William Lyall also introduced other species to his property including partridges, pheasants and hares. The following is a report of William Lyall’s attempt to introduce hares and the casual manner in which some early settlers sought to eradicate native fauna to protect the introduced species.
Hares. — Mr. Lyall, of Frogmore [Carnegie], turned out some English hares a year or two ago on his property at Western Port. The spot he selected lies between the shore of the bay and some cultivated ground. About the spot there is plenty of clover in the form of low bushes and tall grass and solsolaceous plants. Since the hares were first turned out they have been occasionally seen, have bred, and have also appeared to be thriving well. We regret to learn, however, that an enemy, has lately attacked and killed one or two grown ones. This is a species of hawk, which either strikes them when running or darts down upon them. We should like to know what hawk it is for there are very few here large enough to attempt anything of the kind. The Australian eagle commonly called an "eagle-hawk" has been known to stoop and carry off kangaroo rats, &c, and we suppose it is this bird which has killed Mr. Lyall's hares as it is also often very destructive to young Iambs.
Strychnine is the best remedy, and in many parts of the colony it has been so much used in that eagles are not so numerous as in former years. The best mode of applying it is this - Place the skinned carcase of any dead animal on an open piece of ground that it may be seen easily; score the fleshy parts with a knife, making the cuts within half an inch of each other, and sprinkle into them a few grains of strychnine crushed to a fine powder between two pieces of writing paper. We have seen five or six poisoned a single day. (Freeman’s Journal April 5, 1862, see article here.)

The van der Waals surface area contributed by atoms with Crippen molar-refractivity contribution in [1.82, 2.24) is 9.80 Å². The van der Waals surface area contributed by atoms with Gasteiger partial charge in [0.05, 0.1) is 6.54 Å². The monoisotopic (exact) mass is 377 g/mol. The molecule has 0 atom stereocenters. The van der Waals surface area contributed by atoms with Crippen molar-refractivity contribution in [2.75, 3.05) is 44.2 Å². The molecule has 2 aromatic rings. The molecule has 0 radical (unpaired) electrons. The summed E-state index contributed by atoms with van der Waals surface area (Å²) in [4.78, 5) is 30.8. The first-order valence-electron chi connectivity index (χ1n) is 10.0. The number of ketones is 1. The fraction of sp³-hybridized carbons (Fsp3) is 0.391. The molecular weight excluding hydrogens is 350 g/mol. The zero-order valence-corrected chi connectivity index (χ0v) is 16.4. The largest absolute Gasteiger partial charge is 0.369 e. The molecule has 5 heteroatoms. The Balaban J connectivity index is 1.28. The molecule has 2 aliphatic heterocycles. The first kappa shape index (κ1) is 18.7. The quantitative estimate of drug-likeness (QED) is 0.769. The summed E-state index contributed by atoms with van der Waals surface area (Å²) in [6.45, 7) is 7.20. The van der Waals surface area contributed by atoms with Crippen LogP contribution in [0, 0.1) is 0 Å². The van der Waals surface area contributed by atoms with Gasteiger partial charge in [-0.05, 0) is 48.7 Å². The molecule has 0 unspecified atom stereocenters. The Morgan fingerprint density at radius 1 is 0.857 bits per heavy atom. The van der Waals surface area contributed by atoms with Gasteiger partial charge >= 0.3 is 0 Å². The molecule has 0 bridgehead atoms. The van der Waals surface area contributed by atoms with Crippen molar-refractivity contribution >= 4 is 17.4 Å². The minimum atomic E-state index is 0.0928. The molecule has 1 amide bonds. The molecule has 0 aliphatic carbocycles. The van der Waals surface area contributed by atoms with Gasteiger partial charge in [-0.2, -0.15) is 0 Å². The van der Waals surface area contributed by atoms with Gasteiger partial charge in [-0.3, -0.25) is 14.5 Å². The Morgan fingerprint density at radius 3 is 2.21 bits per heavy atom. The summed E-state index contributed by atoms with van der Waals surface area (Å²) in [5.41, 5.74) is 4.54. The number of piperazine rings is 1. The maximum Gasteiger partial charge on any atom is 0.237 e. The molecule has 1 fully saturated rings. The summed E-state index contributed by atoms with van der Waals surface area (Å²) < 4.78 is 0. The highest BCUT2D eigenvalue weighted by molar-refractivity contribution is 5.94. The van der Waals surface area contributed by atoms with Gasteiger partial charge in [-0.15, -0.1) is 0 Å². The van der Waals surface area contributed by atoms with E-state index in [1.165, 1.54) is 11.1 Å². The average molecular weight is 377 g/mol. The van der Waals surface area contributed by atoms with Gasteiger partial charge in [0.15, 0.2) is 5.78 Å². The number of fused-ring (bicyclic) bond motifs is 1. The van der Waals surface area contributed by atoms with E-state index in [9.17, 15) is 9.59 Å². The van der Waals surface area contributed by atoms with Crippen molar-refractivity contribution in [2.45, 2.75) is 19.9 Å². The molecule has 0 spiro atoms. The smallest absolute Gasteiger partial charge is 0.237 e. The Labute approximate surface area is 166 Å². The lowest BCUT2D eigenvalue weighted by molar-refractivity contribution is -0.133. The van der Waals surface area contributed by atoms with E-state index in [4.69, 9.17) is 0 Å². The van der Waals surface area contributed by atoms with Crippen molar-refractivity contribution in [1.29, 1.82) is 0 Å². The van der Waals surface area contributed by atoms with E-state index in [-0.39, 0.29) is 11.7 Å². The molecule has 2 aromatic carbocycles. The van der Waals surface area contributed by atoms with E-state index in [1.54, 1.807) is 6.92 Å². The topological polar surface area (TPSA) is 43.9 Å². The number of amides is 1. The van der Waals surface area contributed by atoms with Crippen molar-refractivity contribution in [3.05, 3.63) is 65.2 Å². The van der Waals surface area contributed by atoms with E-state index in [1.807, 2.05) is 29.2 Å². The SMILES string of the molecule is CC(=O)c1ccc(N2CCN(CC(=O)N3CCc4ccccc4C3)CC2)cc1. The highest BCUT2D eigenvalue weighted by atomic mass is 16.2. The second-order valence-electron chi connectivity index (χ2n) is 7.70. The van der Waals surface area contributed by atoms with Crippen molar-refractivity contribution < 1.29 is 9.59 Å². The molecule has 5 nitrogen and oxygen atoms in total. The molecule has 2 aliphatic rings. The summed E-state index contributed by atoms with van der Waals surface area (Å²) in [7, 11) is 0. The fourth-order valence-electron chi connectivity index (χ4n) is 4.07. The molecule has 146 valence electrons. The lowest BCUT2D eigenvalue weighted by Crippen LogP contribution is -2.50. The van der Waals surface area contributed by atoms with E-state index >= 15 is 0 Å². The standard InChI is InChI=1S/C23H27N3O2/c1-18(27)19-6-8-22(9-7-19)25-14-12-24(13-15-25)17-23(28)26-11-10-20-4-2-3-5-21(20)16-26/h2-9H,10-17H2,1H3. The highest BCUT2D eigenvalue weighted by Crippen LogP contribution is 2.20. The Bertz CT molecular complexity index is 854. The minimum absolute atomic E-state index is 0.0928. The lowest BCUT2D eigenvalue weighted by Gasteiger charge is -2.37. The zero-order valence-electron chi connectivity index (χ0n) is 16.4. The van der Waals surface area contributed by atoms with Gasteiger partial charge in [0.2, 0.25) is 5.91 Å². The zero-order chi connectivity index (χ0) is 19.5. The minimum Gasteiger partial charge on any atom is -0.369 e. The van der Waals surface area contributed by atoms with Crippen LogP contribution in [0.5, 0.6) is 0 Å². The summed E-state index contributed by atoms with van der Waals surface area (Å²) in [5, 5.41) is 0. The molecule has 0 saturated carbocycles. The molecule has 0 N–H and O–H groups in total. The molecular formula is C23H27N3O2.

Hard to believe that you would kill a wedge-tailed eagle, they are so magnificent to watch. I was going to say that they were different times then, but there was a case last year where a man was charged with poisoning over 400 eagles in East Gippsland, so sadly, it still happens.
This is a letter, written to the Acclimatisation Society, from William Lyall about his success with some of his introduced species.
Yallock, Sept 29, 1865.
Dear Sir - A sight of the Sambur deer has just put me in mind of my duty to the Society - that is, to report progress. The animals entrusted to my care have, l am happy to say thriven remarkably well. The three does have three fine fawns, and all are in fine condition. To-day, a doe and a buck were enjoying themselves by taking a swim in a waterhole—indeed, they appear to be fond of the water: so much so, that I am bound to believe that swamps must be their natural habitat. I feel certain that all the islands in the great swamp will, in time, become stocked with the magnificent Sambur deer. At present there is rally one of the bucks (the youngest) remaining with the does: another has taken possession of the garden here, and a very bad gardener he has proved himself to be, I propose having him taken over to join the does in the swamp, where he will he out of harms way. I believe that this part of the colony is, perhaps, better adapted for a home for the pheasant than any other part of Victoria. If the council will send a few down, I win take charge of them.
My hares are doing well and are spreading over the country.
Wishing the society every success, believe
me, dear sir, yours very truly.
WILLIAM LYALL. (Australasian, October 7, 1865, see letter, here)
A report in 1919 said that deer are to be found in the scrub around Koo-wee-rup
Swamp and Lang Lang, but they are scarce now, having been thinned down by settlers. (The Argus, March 21 1919) There are still plenty of hares around, we have heaps of them at Cora Lynn, which I guess we can ‘thank’ Mr Lyall for.